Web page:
As for Medicare, instead of voicing outright opposition, adversaries now pay lip service to preserving Medicare.  (President Trump famously promised “not to touch” Medicare but proposed to cut the program by billions of dollars in successive White House budgets.)  Today, many conservatives focus on privatizing Medicare. The privatization effort got a running start through the Medicare Advantage (MA) program, which was created by the Medicare Modernization Act of 2003. (It’s the same law that forbade Medicare from negotiating prescription drug prices with Big Pharma.)

Medicare Advantage was supposed to save taxpayers money by providing more cost-effective care than the traditional Medicare program.  Instead, MA insurers have benefitted handsomely from federal overpayments and fraudulent diagnostic “upcoding.” As multiple news reports and investigations have confirmed, Medicare Advantage insurers overbilled the government to the tune of $34 billion dollars in 2018-2019 alone. They’ve also increased profits by denying medically warranted pre-authorization requests and refusing to reimburse providers for valid claims.

Likewise, Part D prescription drug prices have continued to rise dramatically, hurting seniors on fixed incomes while Big Pharma profits climb ever higher. In 2021, major pharmaceutical CEOs raked in over $292.6 million while 2.3 million seniors were unable to afford at least one doctor-prescribed medication.  How ironic that the fiscal conservatives who blast Medicare spending on seniors are at the same time shamefully silent while MA insurers and drug makers reap record profits from the program.

Meanwhile, private interests recently have gained a bigger foothold in the publicly-run, traditional Medicare program.  When Accountable Care Organizations (ACOs) were established through the Affordable Care Act they were intended to improve coordination of care of chronic conditions by having Medicare contract directly with providers to improve quality of care.  Over time, for-profit investor driven groups have insinuated themselves into the program.  A new initiative begun during the Trump era (later rebranded as ACO/REACH by the Biden administration), provides substantially increased financial incentives for reducing costs.  Seniors’ advocates are rightfully concerned that this will draw more private entities into traditional Medicare and could eventually lead to additional problems akin to what’s been taking place in the Medicare Advantage program.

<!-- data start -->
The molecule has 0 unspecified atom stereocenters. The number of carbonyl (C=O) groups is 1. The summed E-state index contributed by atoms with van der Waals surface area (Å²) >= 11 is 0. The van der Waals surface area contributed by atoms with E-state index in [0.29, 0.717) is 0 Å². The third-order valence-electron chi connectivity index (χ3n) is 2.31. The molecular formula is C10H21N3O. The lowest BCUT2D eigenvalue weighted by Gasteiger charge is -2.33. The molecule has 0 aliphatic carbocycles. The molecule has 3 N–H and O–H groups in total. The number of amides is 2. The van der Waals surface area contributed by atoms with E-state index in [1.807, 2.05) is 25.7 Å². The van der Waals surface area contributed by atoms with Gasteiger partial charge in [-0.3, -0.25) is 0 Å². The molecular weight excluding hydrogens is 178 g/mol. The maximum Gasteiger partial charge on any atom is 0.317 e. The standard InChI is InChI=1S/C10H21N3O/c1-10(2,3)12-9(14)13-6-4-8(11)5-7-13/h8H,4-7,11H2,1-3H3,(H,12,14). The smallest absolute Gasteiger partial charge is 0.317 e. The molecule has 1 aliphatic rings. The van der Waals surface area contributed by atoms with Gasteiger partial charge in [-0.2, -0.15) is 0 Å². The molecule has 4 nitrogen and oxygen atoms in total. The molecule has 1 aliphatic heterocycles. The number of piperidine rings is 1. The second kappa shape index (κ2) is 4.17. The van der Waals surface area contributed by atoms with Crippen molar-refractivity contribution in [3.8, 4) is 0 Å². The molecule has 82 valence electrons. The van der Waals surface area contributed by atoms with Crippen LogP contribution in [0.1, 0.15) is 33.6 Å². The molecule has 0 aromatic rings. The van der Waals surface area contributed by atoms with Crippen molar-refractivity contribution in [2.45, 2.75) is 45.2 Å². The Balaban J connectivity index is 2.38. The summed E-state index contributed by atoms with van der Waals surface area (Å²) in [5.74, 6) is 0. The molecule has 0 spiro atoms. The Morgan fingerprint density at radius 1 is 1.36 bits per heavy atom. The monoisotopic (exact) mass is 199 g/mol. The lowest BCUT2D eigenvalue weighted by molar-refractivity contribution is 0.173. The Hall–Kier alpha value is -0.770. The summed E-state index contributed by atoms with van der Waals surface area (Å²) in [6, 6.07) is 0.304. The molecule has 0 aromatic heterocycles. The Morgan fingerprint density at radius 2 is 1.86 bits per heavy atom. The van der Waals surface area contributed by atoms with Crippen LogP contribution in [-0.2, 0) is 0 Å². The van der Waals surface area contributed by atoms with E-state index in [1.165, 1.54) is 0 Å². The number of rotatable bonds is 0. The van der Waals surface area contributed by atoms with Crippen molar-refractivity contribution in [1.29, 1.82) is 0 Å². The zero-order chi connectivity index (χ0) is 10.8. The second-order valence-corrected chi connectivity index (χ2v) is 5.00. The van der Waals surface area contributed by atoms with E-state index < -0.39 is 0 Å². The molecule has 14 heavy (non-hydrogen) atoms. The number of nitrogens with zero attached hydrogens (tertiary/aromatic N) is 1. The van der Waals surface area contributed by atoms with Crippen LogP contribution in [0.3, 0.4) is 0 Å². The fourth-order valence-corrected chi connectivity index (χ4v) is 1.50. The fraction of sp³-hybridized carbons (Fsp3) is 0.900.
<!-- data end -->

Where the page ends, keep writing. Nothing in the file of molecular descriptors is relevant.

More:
For years, Democrats have been the only force behind expansion plans for traditional Medicare to cover basic hearing, vision, and dental care. President Biden included these in his initial Build Back Better plan, but vision and dental care were later dropped in Congressional negotiations. Hearing care coverage and expanded Medicaid home and community-based services also perished after Senator Joe Manchin withdrew his support. In an effort to salvage some of their expansion efforts, Congressional Democrats recently sent a letter to the Centers for Medicaid and Medicare Services (CMS) urging that the program broaden the rules for “medically necessary” dental care to cover seniors with various health conditions affecting their teeth.

As for Medicaid, the Biden administration continues to encourage states to expand their programs under the Affordable Care Act. About a dozen red states still refuse to expand their Medicaid programs, denying coverage to millions of uninsured, low-income residents — even though the federal government offers the states extra funding for expansion.

Let’s be very clear, Democratic proposals to protect and expand Medicare and Medicaid have received almost ZERO support from the GOP, while proposals to privatize and cut benefits have originated with Republicans. The reason you will likely only hear Democrats marking the anniversary of Medicare and Medicaid is that these programs began with them; they have endured because of them; and the future of both programs depends on electing members of Congress who will strive to continue them. Seniors who value these crucial, life-saving programs should bear this in mind when casting their votes in November. As we mark this 57th anniversary, let’s re-commit to protecting the two greatest pillars of the Great Society.